|Offensive language is against the rules of this site. This entire thread can be deleted, and you can be banned from ever posting here again.|
If you don't use the edit feature to remove that crap from your last post, there is a strong possibilty this thread will be deleted.
We get posts like yours every day, several times a day at least. If you had made a Recovery CD set, you wouldn't be in this mess. There are almost always mentions of you needing to make one in the HP owners manual for your model, and certainly in the HP support info on your computer, if you had bothered to read it
(I started to write the following before the last two posts appeared)
It is perfectly legal for you to copy someone else's orginal OEM Windows XP CD of the same version (Home or Pro) and use the Product Key on your case with it, and use that to load Windows on a replacement hard drive, but that only restores Windows.
If you don't have any money, do you have a spare hard drive??
The data on the recovery partition on the original hard drive can be used along with a single Recovery CD to restore the original contents of your C partition, but that's probably useless now because the data probably is damaged and most recovery programs will check to see if thec hecksum of the data on the Recovery partition is correct before they do anything, and if it isn't correct the program will probably quit.
Most of the data you have saved that you added since you got the computer that is not damaged can be restored to another Windows installation, but you have to make that installation first.
On most computers these days, you do not get any Recovery CD or DVD or set of those with the computer that is able to restore the original data contents of the C partition without the Recovery partition being intact and un-damaged, if you even get such a Recovery CD or DVD at all, but almost always there is a program somewhere that was already installed by the brand name builder when you got the computer that you can use to burn a Recovery CD set with which you can reload the entire hard drive including the recovery partition with the software that was originally installed.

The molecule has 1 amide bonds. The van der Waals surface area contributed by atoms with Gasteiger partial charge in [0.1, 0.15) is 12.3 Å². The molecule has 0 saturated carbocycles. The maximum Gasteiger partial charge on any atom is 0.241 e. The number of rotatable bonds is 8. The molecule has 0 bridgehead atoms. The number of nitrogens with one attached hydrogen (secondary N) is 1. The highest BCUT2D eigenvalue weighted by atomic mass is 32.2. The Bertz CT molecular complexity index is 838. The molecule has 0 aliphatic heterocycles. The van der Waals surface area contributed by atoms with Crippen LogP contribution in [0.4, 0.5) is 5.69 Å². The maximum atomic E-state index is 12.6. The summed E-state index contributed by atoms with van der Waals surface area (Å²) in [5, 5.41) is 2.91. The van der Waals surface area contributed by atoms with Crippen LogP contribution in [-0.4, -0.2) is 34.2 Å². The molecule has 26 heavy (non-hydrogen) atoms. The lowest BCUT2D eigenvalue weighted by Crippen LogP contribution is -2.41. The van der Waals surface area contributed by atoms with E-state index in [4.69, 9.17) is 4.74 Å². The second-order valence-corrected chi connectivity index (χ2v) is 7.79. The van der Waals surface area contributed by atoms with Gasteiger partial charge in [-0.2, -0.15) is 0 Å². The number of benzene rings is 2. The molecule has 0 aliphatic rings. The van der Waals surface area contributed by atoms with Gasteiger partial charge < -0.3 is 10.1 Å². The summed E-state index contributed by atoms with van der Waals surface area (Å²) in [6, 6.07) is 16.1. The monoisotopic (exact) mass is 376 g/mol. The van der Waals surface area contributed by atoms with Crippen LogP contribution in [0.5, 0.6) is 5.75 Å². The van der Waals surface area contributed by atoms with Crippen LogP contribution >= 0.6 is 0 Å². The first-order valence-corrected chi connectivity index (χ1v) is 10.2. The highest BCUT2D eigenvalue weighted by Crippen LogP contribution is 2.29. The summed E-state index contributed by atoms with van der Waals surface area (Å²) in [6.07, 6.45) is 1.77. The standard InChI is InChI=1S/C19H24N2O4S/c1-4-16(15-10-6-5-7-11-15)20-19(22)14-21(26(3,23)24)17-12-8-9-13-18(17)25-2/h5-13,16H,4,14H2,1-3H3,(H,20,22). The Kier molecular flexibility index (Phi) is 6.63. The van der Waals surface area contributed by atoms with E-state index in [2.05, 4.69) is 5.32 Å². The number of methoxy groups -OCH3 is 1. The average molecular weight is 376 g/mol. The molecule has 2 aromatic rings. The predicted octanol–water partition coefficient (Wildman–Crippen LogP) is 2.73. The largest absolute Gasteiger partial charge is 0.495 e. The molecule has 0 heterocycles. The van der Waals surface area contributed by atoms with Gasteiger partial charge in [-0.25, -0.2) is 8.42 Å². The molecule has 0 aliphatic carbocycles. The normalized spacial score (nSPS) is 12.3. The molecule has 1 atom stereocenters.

Most of the people with brand name computers that still had their original software installation who post on this site have NOT done that!
A copy of somebody elses's HP Recovery CD set is probably useless, unless it's for the same model, or unless your mboard is the one or one of the ones the Recovery CD set is for - otherwise it will probably quit.
If you did not make a Recovery CD set with such a program, there is no free way you can make a Recovery CD set now, but there is often a cheap way of recovering from that situation. If your model is not more than about 5 years old, you can usually order a Recovery CD set for your exact model from the HP site for a very reasonable price.
E.g. I ordered such a set for a friend's HP, it had 6? CDs, and it cost only 2x.xx US before shipping. You can choose a faster or slower shipping method - the slower the cheaper - chose a faster method and it got to me in about 4 days.
Take a look on the HP site - in the downloads for your exact model, or here
or in the HP store.
There is a free way, if you can borrow a regular Windows CD or make a copy of one, but it probably won't work.
If you can copy all the data you have saved from the C partition on the failed drive to a partition on a replacement drive (the data from the recovery partition is probably useless because it's probably damaged), you could try running what many call a Repair install of Windows to repair what is on C, but there is probably too much damaged data for that to yield you a good result.
You would need to borrow a regular Windows CD of the same version (Home or Pro, preferably with SP1 or later updates included - SP2 or SP3 is printed on the CD if it has those), or a copy of a bootable regular Windows CD - make it on a CD-R for greatest compatibilty, and use "Disk at Once" or similar in the burning prgram to copy the entire CD, otherwise it will not be bootable.
See response 4 in this for info about a Repair install (Repair Setup) of Windows: